The organizations I researched did not prescribe a handful of specific foods that we should eat for optimum brain health. Instead, they recommended overall eating patterns and certain groups of food in combination with exercising, getting enough rest, reducing stress, being socially active, stimulating your mind and so on. They agree, there are no super foods.
Dr. Carol Greenwood says “When it comes to brain health, there is currently no evidence that any one single food within the same class is superior to other similar food.” Researchers may recommend that we eat more cruciferous vegetables – but they won’t specify that kale is better than broccoli or brussel sprouts or kohlrabi. As Dr. Greenwood points out, eating many different types of cruciferous vegetables rather than zoning in on only one type, gives you the broadest possible combination of beneficial food components. It’s also much tastier, affordable, accessible and enjoyable.
Certainly there is promising research into specific foods and components within those foods, but confirming results in human trials, determining how much of a component, in what form, at what time, at what age, at what dose, and in what combination with other foods is almost impossible. There are simply too many variables to consider.
Nikolaos Scarmeas, MD, an associate professor of neurology at Columbia University, supports the idea that overall eating patterns rather than specific foods are important. In an article for Health Magazine he stated, “We don’t eat foods or nutrients in isolation, we eat in combination with other foods so there is value in dietary patterns.”
Martha Clare Morris, Director Nutrition and Nutritional Epidemiology at Rush University in Chicago says “We can‘t go out and say, ‘Eat these things and you are protected from Alzheimer’s,’ but there is almost no downside to increasing your physical activity and consuming a diet rich in whole grains, vegetables, fish, healthy oils, nuts, and seeds.”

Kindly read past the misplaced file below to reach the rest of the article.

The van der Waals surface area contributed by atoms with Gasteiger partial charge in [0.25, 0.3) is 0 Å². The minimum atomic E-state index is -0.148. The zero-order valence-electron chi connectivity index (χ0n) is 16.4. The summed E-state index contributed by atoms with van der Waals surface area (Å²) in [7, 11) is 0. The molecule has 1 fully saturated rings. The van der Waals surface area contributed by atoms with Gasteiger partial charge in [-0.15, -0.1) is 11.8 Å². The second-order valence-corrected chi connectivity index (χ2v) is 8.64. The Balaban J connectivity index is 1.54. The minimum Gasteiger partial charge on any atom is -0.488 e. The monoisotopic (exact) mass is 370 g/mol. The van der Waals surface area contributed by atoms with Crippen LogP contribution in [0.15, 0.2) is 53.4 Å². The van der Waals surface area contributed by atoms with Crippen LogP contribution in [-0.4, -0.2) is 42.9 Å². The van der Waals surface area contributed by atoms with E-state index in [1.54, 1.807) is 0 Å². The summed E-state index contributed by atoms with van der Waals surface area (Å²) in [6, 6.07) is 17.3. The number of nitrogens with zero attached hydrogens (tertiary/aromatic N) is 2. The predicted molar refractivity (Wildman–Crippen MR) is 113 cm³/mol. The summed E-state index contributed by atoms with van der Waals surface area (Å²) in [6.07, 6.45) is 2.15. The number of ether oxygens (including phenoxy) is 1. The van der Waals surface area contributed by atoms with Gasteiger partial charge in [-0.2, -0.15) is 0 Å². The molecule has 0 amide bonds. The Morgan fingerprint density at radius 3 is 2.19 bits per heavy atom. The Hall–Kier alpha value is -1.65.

When we see certain foods making headlines, it’s exciting and holds promise for possible future discoveries – but it is not a magic bullet. It does not release us from our obligation to take care of our bodies and our minds.
“What we do know is that a healthy lifestyle—one that includes a healthy diet, physical activity, appropriate weight, and no smoking—can maintain and improve overall health and well-being. Making healthy choices can also lower the risk of certain chronic diseases, like heart disease and diabetes, and scientists are very interested in the possibility that a healthy lifestyle might have a beneficial effect on Alzheimer’s as well.” The National Institute on Aging
Want to learn more?
I’ll be in Miami, Manitoba in February and March to share these tips and make delicious recipes incorporating these ideas. For more information check out the following:
Sign up to get articles by Getty delivered to your inbox. You’ll get recipes, practical tips and great food information like this. Getty is a Professional Home Economist, speaker and writer putting good food on tables and agendas. She is the author of Manitoba’s best-selling Prairie Fruit Cookbook, Founder of Fruit Share, a mom and veggie gardener.